May 4, 2021 - Science

Government cash is king for private spaceflight

Illustration of a spaceship made from a roll of pennies

Illustration: Annelise Capossela/Axios

The public fights between Jeff Bezos and Elon Musk over their space companies point to a broader truth in the space industry: There isn't enough money to go around.

Why it matters: The promise of commercial human spaceflight still hinges on billions of dollars of investment from the U.S. government.

  • At the moment, rocket companies like Blue Origin and SpaceX have to scrape and scrounge for every government contract because it's guaranteed funding and other customers just aren't big enough to support their ambitions.
  • "If you're a business that wants to operate in that piece of the space ecosystem, your primary customer is either directly or indirectly going to be governments," Bryce Space and Technology's Carissa Christensen told me.

Driving the news: Last week, Blue Origin and Dynetics filed protests against NASA awarding SpaceX a sole contract to build a human-rated lander tasked with bringing astronauts back to the surface of the Moon within the decade.

  • "It's a setback, but I think they will still continue on with the mission because that's part of the goal and mission of the company," Voyager Space Holdings' Eric Stallmer says of Blue Origin.
  • NASA is stuck picking a winner among space companies, in part, because the space agency didn't have enough funding from Congress to choose a second provider to move on to the next stage in development.
  • Musk joked about the protest on Twitter, saying that Bezos' company "Can’t get it up (to orbit) lol."

Background: This isn't the first time SpaceX won a government contract Blue Origin was fighting hard for.

  • The Musk-founded company also received a lucrative launch contract from the Air Force, guaranteeing years of funding.

The big picture: Experts say this government funding is a means to an end — that eventually the commercial spaceflight side of the industry devoted to space activities, like mining the Moon, will look more like the satellite side, with plenty of private and government customers.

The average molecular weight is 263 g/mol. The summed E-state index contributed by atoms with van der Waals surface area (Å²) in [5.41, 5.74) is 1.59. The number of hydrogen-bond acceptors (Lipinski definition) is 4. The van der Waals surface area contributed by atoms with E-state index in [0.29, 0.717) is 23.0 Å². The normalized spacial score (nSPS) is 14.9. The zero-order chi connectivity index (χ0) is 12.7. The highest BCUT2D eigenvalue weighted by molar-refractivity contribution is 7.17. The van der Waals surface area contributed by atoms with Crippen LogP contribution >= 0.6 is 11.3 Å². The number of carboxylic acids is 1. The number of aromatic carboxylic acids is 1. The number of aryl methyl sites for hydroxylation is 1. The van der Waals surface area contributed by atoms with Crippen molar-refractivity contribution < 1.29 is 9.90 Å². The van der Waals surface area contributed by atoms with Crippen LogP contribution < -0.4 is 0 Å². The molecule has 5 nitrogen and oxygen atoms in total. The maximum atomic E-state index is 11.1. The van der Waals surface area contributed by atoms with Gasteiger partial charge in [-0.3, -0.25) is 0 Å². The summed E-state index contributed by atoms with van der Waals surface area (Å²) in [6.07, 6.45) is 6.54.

• But for now, flying to the Moon and sending people and their cargo to space is dominated by government needs, so the funding comes from those agencies.
  • These systems are also expensive and difficult to build, requiring a lot of upfront investment that can be aided by government funds, Christensen said.

The intrigue: While they're competing for government contracts, Blue Origin and SpaceX actually have very different ways of supporting their dreams of building a city on Mars (SpaceX) or millions of people living and working in space (Blue Origin).

  • SpaceX Starlink satellites may help bring in revenue that could help fund its bigger plans, while Blue Origin has started with consumer-facing suborbital spaceflight.
  • "They all want to get to a similar place," Alexander Salter, a senior fellow at the American Institute for Economic Research, told me. "They're taking slightly different routes to get there, and SpaceX's route was more useful for Uncle Sam's purposes."

What to watch: It remains to be seen whether Blue Origin's protest of the contract award will be successful, but for now, NASA has ordered SpaceX to stop work on the program until after the issue is resolved.

  • What seems clear is that this won't be the last time SpaceX and Blue Origin duke it out for government money.
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